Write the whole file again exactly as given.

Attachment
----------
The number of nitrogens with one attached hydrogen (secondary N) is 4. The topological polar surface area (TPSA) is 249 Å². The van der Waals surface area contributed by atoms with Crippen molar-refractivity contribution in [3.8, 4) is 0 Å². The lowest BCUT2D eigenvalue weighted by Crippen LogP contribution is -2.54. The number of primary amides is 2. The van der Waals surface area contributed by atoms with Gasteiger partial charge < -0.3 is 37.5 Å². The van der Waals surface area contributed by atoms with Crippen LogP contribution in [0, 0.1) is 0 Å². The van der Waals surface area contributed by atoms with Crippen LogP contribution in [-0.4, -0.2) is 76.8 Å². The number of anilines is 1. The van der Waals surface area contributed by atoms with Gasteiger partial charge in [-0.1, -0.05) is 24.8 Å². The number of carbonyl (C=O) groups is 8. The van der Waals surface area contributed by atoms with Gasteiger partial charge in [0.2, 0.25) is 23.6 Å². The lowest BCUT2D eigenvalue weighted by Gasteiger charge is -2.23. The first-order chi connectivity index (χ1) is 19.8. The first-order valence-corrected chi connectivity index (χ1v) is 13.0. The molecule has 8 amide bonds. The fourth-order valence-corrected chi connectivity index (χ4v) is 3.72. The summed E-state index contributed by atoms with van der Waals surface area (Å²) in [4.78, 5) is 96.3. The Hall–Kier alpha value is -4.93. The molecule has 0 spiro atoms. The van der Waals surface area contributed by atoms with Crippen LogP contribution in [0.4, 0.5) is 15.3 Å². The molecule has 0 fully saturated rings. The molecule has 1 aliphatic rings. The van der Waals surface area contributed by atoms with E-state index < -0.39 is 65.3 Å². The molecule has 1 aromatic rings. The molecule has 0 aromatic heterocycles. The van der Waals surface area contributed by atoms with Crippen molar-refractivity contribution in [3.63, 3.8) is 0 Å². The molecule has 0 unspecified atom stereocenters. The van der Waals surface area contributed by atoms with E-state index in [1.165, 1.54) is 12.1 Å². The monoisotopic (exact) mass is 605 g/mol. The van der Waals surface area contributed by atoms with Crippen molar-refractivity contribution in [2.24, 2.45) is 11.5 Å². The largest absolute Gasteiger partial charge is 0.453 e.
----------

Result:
The number of nitrogens with one attached hydrogen (secondary N) is 4. The topological polar surface area (TPSA) is 249 Å². The van der Waals surface area contributed by atoms with Crippen molar-refractivity contribution in [3.8, 4) is 0 Å². The lowest BCUT2D eigenvalue weighted by Crippen LogP contribution is -2.54. The number of primary amides is 2. The van der Waals surface area contributed by atoms with Gasteiger partial charge < -0.3 is 37.5 Å². The van der Waals surface area contributed by atoms with Crippen LogP contribution in [0, 0.1) is 0 Å². The van der Waals surface area contributed by atoms with Crippen LogP contribution in [-0.4, -0.2) is 76.8 Å². The number of anilines is 1. The van der Waals surface area contributed by atoms with Gasteiger partial charge in [-0.1, -0.05) is 24.8 Å². The number of carbonyl (C=O) groups is 8. The van der Waals surface area contributed by atoms with Gasteiger partial charge in [0.2, 0.25) is 23.6 Å². The lowest BCUT2D eigenvalue weighted by Gasteiger charge is -2.23. The first-order chi connectivity index (χ1) is 19.8. The first-order valence-corrected chi connectivity index (χ1v) is 13.0. The molecule has 8 amide bonds. The fourth-order valence-corrected chi connectivity index (χ4v) is 3.72. The summed E-state index contributed by atoms with van der Waals surface area (Å²) in [4.78, 5) is 96.3. The Hall–Kier alpha value is -4.93. The molecule has 0 spiro atoms. The van der Waals surface area contributed by atoms with Crippen LogP contribution in [0.4, 0.5) is 15.3 Å². The molecule has 0 fully saturated rings. The molecule has 1 aliphatic rings. The van der Waals surface area contributed by atoms with E-state index < -0.39 is 65.3 Å². The molecule has 1 aromatic rings. The molecule has 0 aromatic heterocycles. The van der Waals surface area contributed by atoms with Crippen molar-refractivity contribution in [3.63, 3.8) is 0 Å². The molecule has 0 unspecified atom stereocenters. The van der Waals surface area contributed by atoms with E-state index in [1.165, 1.54) is 12.1 Å². The monoisotopic (exact) mass is 605 g/mol. The van der Waals surface area contributed by atoms with Crippen molar-refractivity contribution in [2.24, 2.45) is 11.5 Å². The largest absolute Gasteiger partial charge is 0.453 e.